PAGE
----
Take care not to catch the prosthesis with sharp objects such as rings or pins as these may damage it, causing the silicone to leak. If a silicone prosthesis gets damaged, you can usually seal the tear temporarily with a sticking plaster.
A prosthesis will have a guarantee but the length of this can vary. Most prostheses will last longer than the period of the guarantee.
You can request a replacement prosthesis on the NHS when it is worn out. You can also ask for a reassessment if your prosthesis is no longer a good fit, even if it’s still in good condition. This might happen if your weight or body shape changes or if your lifestyle changes (for example, if you become more active).
The process for getting a replacement prosthesis will depend on what happens in your local area and whether you have been discharged from the breast clinic. You can contact your breast clinic to arrange a prosthesis reassessment and fitting. Alternatively, you can contact your GP about a referral to the breast clinic or a prosthesis fitter.
New prosthesis styles are being developed all the time, so when you need a replacement it’s a good idea to have a reassessment rather than directly replacing the one you already have.
If your prosthesis is damaged due to a manufacturing fault, you should be refitted with a new one free if you’re an NHS patient. If it’s damaged because you have punctured it or not followed the care instructions, you may be charged for replacing it.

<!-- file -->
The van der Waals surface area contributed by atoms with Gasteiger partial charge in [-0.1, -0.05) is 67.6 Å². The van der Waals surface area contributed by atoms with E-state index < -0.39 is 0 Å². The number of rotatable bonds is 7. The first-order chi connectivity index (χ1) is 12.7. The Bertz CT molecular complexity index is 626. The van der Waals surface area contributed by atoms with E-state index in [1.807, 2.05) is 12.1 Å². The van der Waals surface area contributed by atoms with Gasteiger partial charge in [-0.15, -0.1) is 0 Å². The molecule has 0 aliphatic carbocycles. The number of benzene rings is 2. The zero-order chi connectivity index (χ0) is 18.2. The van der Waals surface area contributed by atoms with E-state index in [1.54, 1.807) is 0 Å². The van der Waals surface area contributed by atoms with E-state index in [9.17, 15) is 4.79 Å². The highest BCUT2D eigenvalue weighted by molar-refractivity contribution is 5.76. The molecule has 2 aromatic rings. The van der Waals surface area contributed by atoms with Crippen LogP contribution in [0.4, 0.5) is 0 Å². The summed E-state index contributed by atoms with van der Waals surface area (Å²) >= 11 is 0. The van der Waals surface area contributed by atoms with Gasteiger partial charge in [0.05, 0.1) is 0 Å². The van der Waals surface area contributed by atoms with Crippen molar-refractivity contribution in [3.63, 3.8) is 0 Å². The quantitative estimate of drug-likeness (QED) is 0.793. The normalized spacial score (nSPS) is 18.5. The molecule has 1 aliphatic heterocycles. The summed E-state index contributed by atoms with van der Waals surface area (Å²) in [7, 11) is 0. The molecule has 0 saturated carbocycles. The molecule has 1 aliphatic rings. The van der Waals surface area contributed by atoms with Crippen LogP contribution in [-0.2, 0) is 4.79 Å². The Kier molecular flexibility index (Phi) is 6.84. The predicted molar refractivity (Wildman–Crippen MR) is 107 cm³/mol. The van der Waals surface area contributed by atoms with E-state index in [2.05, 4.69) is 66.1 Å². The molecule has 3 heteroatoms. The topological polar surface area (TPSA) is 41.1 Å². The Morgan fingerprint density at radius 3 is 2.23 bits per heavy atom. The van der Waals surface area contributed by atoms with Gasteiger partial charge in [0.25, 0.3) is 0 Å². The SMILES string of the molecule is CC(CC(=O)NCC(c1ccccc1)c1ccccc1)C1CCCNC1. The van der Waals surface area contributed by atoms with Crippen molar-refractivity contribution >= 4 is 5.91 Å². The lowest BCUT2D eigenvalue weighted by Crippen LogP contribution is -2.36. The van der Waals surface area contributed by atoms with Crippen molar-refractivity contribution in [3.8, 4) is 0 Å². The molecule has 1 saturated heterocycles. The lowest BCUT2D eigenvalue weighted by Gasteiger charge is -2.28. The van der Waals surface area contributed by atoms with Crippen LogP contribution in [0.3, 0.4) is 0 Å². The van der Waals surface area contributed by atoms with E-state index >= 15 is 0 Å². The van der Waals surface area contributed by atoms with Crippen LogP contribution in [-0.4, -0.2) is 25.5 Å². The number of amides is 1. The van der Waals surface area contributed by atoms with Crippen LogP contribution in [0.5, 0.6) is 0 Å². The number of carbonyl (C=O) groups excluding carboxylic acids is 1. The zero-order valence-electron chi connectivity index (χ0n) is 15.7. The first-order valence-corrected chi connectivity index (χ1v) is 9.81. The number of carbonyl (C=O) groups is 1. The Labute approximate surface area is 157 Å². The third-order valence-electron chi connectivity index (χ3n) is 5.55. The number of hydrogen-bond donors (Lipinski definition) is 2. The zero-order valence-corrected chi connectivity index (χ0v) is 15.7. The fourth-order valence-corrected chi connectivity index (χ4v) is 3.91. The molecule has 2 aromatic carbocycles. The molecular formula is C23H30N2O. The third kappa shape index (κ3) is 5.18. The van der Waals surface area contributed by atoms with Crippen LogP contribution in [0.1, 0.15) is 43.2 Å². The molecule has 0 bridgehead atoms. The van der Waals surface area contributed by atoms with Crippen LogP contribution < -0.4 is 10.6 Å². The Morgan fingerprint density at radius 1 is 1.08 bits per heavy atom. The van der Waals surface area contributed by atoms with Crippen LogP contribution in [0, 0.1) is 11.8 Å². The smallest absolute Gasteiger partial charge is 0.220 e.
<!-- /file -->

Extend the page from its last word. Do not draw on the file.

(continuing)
If you had your surgery privately, ask your insurance company if they cover the cost of future replacement prostheses. If they don’t, you can ask your GP to refer you to an NHS breast clinic or prosthesis fitter to be fitted with a free replacement.
If you’re going on a flight and choose to pack your silicone prosthesis in your luggage, it’s not unusual for some small air bubbles to appear in the back of your prosthesis. This is because the luggage hold is not pressurised. It will only happen if your prosthesis has a clear back.
These small bubbles will disappear shortly after you have landed and will cause no harm to your prosthesis.
If you have a lightweight prosthesis, the bubbles will appear as black dots. Again, these cause no harm and will disappear soon after you land.
You can travel with your prosthesis in your hand luggage if you prefer, the liquid or gel inside the prosthesis shouldn’t be an issue in terms of security, as a prosthesis is classed as medical equipment.
However, you do not have to remove your prosthesis when going through security if you prefer to wear it.
People are randomly picked for a body scan or may be scanned if the metal detectors are activated. External breast prostheses will show up on body scanners.
You may be worried about what this means for your privacy and feel anxious at the idea of someone noticing your prosthesis.
If selected for a scan you might want to tell the security staff that you are wearing a breast prosthesis before being scanned. It may also be helpful for you to carry a letter from your GP or treatment team, confirming this.
The scan will take place in a security area with a member of airport staff present. It only takes a few seconds.
The images are viewed remotely and cannot be seen by the public. You can ask for a female screener (the security officer analysing the images).
The screener won’t see you or be able to recognise you. The images don’t show facial features, hair or skin tone, and are deleted immediately after analysis.